Difference between DIRE and PARLARE

Dire and parlare in Italian

Dire means “to say, to tell” and can act as both a transitive and an intransitive verb. It can be used in front of direct and indirect objects.

Dire
To say, to tell

Posso dirti una cosa?
Can I tell you something?

Parlare, on the other hand, means “to speak, to talk” and is an intransitive verb. It never precedes a direct object. Instead, it’s followed by a preposition con and the preposition di.

Parlare
To speak, to talk

Hai parlato con tuo fratello?
Have you talked to your brother?

Still confused about the difference between dire and parlare in Italian? Let’s take a closer look at each verb.

two boys talking

How do you use dire in Italian?

As we said, dire translates as to say and to tell. You simply tell something to someone else and you don’t expect a reply. Unlike parlare, dire can be a transitive verb, so it can precede a direct object as in…

Ti ho detto la verità, io non so niente del furto!
I told you the truth, I don’t know anything about the theft!

La verità is a direct object because it’s not introduced by a preposition. Now consider this example:

Ti ho detto di pulire camera tua!
I told you to clean up your room!

Note how we have a preposition, di, which introduces pulire. In this sentence, dire acts as an intransitive verb.

boy with many toys on the floor

Here are some other examples:

Il dottore dice che dovrei dormire di più.
The doctor says I should get more sleep.

Avresti dovuto dirmelo prima.
You should have told me before.

Veronica mi ha detto di non entrare.
Veronica told me not to go inside.

Il mio istruttore di guida dice che dovrei essere più paziente.
My driving instructor says I should be more patient.

angry man driving behind a car

Some very common expressions with dire in Italian are…

  • dire la verità, to tell the truth
  • dire una bugia, to tell a lie
  • dire di sì, to say yes
  • dire di no, to say no
  • dire senza peli sulla lingua, to tell sth without mincing words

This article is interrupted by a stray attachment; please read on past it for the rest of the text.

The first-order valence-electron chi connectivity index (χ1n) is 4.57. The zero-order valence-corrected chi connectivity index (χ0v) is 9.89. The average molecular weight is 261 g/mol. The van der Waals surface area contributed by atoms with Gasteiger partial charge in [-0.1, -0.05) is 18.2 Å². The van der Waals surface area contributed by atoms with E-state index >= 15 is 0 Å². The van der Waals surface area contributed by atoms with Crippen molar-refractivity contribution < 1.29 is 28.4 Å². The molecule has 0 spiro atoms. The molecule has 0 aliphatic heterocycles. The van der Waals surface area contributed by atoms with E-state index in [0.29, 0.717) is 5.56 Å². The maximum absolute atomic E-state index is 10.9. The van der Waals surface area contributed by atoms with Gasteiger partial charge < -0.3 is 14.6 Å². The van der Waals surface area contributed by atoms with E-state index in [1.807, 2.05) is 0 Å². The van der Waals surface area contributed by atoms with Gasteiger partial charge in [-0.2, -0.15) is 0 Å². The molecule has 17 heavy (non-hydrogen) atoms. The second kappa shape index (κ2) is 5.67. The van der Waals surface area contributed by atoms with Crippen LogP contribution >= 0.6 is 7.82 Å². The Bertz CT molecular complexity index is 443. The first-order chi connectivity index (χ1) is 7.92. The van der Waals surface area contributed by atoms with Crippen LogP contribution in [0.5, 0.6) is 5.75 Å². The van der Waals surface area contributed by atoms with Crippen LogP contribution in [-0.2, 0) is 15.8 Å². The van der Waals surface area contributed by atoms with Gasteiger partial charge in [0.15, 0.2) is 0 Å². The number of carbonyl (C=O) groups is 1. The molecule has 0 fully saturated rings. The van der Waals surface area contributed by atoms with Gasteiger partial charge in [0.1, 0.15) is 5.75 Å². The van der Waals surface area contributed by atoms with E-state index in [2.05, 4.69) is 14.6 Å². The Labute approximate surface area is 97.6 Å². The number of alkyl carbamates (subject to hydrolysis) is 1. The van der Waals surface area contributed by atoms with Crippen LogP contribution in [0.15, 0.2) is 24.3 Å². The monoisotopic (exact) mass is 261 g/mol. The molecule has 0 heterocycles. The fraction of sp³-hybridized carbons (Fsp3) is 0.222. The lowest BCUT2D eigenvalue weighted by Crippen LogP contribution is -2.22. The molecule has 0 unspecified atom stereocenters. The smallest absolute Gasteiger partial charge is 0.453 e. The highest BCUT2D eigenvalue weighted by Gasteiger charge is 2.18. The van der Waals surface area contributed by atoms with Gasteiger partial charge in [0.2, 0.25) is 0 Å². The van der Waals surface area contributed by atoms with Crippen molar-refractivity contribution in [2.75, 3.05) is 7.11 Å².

How do you use parlare in Italian?

Parlare, unlike dire, is never used as a transitive verb. It has to be followed by a preposition or an adverb.

Another difference between dire and parlare in Italian is that parlare has a more general meaning of dire and it translates as to speak, to talk because it implies a chat between two or more people. It implies a reply.

For example, you can say…

Parli troppo velocemente.
You speak too fast.

Enrico sta parlando con la maestra.
Enrico is talking to the teacher.

Di cosa stai parlando?
What are you talking about?

Pay attention!
You can say dire qualcosa, to tell something. You can’t say parlare qualcosa, “to speak something”. However, you can say parlare di qualcosa, to speak about something.

An exception to this rule can be found in the popular expression parlare una lingua straniera, to speak a foreign language. Lingua straniera is a direct object.

Parlo inglese, francese e russo.
I speak English, French and Russian.

Quante lingue parli?
How many languages do you speak?

overwhelmed boy talking on the phone with too many people

Some other common expressions with parlare in Italian are…

  • parlare sottovoce, to whisper
  • parlare a bassa voce, to speak softly
  • parlare ad alta voce, to speak out loud
  • parlare a gesti, to gesticulate, to speak with gestures
  • parlare a vanvera, to talk nonsense
  • parlare tra sé e sé, to talk to yourself
  • parlare al telefono, to speak on the phone
  • parlare del più e del meno, to speak about everything and anything
  • parlare a monosillabi, to be tight lipped

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